|Dreamcast owners finally get the chance to play one of 2000's best
action games, courtesy of Treyarch. The developers of the Dreamcast version
of Tony Hawk's Pro Skater 2 have ported last year's PlayStation and Nintendo
64 game to the venerable Sega Dreamcast. Better late than never, I guess. The
good news is that the game retains all of the qualities that made it such a
fun game on those older systems. The bad news is that those frustrating camera
problems have also been faithfully translated as well. |
Spider-Man puts the player in the role of everyone's favorite wall-crawling
superhero. As the game begins, a Spider-Man imposter makes off with one of
Doctor Octavius' new inventions that's being showcased at an exhibit. In an
effort to keep his name clear, Spider-Man must act quickly. For some reason,
many of Spider-Man's enemies have chosen this particular day to be active,
including the Rhino, Scorpion, and Venom. Some of Spidey's friends make cameos
too, like DareDevil, Black Cat and the Human Torch.
The game's levels are all broken down into different sections, usually one
that involves some swinging from building to building, then some fighting or
pursuing, and then a boss battle. There's just enough variety in each level
to keep things from getting dull or repetitive. The odd puzzle element is thrown
in from time to time, but these are the exception to the rule and most of them
are not terribly difficult. Keeping the player's frustration level to a minimum
seems to have been a goal of the game's programmers. Spider-Man includes Hard,
Normal, Easy and Kid difficulty selections and that makes the game an excellent
choice for gamers of all skill levels.
Since Spider-Man is a port from the PlayStation version, the graphics do not
take advantage of the Dreamcast's capabilities. That's not to say the game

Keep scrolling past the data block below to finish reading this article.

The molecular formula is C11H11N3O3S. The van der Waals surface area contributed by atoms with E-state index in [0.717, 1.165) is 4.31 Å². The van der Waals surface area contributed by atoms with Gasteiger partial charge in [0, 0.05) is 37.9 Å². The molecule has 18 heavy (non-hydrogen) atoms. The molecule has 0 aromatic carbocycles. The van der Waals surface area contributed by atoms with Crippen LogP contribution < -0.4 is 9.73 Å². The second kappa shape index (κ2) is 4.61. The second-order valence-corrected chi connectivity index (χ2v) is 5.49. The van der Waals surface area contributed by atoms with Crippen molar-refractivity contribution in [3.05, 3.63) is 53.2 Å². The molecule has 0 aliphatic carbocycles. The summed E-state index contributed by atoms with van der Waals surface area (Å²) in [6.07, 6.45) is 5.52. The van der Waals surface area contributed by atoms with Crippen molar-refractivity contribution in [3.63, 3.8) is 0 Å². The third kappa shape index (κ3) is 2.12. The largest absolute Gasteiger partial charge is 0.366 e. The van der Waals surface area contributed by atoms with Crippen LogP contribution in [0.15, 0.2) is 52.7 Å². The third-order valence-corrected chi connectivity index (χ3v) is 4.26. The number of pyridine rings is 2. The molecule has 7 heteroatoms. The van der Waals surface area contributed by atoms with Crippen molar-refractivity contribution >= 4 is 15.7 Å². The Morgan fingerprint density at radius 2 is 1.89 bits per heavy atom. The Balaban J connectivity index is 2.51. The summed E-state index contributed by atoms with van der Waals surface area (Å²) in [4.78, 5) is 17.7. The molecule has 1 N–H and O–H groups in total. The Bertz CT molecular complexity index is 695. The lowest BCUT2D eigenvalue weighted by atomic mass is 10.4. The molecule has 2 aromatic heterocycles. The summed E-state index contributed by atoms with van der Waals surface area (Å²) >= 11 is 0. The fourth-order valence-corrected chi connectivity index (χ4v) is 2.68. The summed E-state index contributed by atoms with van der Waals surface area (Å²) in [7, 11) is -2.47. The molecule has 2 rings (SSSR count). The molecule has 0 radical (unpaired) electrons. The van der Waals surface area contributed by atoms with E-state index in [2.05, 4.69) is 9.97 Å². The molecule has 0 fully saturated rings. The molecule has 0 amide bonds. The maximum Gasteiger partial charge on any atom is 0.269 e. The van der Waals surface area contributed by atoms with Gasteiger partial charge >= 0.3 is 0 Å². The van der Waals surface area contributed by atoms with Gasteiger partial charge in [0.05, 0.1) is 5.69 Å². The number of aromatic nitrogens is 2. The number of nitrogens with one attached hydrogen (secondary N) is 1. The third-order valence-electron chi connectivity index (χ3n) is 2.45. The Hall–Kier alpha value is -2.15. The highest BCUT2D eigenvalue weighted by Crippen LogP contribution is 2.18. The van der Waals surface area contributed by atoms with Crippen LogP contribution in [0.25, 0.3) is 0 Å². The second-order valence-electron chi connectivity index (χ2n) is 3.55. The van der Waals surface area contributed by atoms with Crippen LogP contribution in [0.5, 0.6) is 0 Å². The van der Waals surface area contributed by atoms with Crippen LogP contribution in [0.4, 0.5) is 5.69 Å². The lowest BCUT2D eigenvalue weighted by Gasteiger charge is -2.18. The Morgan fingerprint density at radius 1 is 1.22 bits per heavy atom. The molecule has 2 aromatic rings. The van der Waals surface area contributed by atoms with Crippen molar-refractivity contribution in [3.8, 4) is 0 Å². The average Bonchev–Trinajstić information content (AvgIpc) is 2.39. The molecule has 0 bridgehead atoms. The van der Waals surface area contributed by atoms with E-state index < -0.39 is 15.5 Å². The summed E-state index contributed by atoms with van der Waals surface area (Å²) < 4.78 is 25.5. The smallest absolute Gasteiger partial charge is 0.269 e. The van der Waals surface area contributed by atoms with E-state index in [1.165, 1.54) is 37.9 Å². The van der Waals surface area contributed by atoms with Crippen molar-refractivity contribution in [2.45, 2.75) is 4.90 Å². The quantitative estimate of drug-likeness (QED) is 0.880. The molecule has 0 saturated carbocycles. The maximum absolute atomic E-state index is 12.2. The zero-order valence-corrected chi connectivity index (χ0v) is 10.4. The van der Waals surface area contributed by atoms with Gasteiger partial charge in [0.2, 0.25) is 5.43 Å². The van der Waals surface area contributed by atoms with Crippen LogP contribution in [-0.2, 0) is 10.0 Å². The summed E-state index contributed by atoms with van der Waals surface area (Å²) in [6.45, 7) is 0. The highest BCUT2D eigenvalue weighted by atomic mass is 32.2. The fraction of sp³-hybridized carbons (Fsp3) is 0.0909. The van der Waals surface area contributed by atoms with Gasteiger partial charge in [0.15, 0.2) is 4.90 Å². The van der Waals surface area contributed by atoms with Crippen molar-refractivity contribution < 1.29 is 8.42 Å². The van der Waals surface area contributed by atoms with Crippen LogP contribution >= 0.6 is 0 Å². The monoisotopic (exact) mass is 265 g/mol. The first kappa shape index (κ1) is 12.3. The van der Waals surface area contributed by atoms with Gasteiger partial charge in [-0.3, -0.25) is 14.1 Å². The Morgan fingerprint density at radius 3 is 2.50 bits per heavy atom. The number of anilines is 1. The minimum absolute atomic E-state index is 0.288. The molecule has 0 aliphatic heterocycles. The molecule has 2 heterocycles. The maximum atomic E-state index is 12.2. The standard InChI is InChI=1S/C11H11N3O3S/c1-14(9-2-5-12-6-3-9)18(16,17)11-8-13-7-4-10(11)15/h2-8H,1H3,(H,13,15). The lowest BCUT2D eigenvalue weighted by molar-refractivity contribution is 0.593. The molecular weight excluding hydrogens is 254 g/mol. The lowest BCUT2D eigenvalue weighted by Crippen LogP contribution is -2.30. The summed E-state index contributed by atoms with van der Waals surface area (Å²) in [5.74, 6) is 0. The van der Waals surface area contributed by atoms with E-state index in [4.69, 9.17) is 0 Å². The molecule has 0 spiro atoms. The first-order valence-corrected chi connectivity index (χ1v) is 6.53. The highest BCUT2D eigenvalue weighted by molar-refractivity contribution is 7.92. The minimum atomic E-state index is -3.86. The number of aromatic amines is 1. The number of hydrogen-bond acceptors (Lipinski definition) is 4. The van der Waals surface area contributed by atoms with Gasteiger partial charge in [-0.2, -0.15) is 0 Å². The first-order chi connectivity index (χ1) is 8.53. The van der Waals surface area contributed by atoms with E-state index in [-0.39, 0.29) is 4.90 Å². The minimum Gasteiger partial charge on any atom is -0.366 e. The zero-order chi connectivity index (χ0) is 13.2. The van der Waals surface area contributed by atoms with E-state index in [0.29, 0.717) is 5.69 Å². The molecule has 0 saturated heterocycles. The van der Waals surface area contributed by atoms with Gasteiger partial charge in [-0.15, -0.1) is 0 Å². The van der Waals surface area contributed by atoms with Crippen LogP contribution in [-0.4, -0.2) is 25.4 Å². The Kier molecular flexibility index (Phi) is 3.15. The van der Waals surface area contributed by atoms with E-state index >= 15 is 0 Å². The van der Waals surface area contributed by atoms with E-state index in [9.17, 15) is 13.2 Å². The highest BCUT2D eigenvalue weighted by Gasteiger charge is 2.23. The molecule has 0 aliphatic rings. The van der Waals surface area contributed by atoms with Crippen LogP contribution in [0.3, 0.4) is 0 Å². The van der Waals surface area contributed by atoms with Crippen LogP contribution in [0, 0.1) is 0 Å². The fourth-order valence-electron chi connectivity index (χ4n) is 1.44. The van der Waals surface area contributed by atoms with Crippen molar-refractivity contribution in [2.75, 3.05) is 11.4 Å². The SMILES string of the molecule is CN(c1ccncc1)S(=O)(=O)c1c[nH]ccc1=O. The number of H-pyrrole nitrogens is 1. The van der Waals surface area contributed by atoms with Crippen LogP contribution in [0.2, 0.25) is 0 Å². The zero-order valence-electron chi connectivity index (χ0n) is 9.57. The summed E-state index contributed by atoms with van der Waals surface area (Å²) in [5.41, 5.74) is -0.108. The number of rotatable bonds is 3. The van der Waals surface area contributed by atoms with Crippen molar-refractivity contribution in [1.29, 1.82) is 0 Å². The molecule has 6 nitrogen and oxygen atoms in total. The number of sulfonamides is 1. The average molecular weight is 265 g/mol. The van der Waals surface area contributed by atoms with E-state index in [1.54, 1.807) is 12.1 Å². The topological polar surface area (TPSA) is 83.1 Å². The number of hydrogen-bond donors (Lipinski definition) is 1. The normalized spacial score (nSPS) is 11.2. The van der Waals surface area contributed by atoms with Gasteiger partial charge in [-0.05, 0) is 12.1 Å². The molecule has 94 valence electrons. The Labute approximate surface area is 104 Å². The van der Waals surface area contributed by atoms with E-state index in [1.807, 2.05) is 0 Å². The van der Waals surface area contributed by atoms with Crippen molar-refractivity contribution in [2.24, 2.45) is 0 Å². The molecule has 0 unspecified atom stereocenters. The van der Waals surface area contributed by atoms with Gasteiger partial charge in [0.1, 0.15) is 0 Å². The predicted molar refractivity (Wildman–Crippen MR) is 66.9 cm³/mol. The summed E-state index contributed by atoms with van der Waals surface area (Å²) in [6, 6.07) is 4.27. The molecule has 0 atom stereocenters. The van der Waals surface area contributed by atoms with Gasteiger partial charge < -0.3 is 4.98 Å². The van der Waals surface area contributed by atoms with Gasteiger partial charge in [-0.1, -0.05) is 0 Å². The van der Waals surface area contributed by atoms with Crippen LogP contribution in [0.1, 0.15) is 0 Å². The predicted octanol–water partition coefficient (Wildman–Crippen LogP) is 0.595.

doesn't look better on the Dreamcast, because it does; it just doesn't look
like a late generation Dreamcast game. Only the textures have really been improved,
with a nice, solid 30 fps framerate giving the game a fluidity it lacked on
the PlayStation. Still, one wonders what a true Dreamcast specific version
of the game could have accomplished. Oh, well. I guess I should be happy the
game made it to the Dreamcast at all.
In the sound department, Spider-Man shines thanks to top-notch voice work
and music. Stan Lee, the mind behind the Marvel Universe, is his usual, enthusiastic
self as he narrates the action. The voices of the individual characters are
all first-rate as well. Some of the dialogue is classic, especially that of
Venom. Sound effects, such as punching and kicking noises, fit right into the
comic book world that's been created here. The music is also quite good, with
the opening theme taking a cue from the old cartoon series theme. The background
music is unobtrusive and appropriate.
Controlling the game isn't hard
at all. Spider-Man can climb, swing, shoot various types of webs, punch,
kick and pull off a few fighting moves with relative
ease. The only real problem with control involves the game's camera, which
sometimes makes it difficult to figure out either a) where Spidey is or b)
where he's going. Since Spider-Man can climb walls and ceilings, the camera
appears to get disoriented and this belies the game's "frustration-free" nature.
It's not a fatal flaw, but a glaring one nonetheless. If this could have been
fixed for the Dreamcast version, I might have even accepted the game with the
same graphics as the PlayStation version.
Overall, Spider-Man is a great action game with enough variety to guarantee
it should find a prime spot in your Dreamcast library. However, if you've already
played through the PlayStation or Nintendo 64 version of the game, it's really
not different enough to warrant another purchase. If you've yet to experience
it, and you've got a Dreamcast, this version is the one to buy. Don't let the
camera flaws dissuade you. As superhero games go, Spider-Man is at the top
of the heap.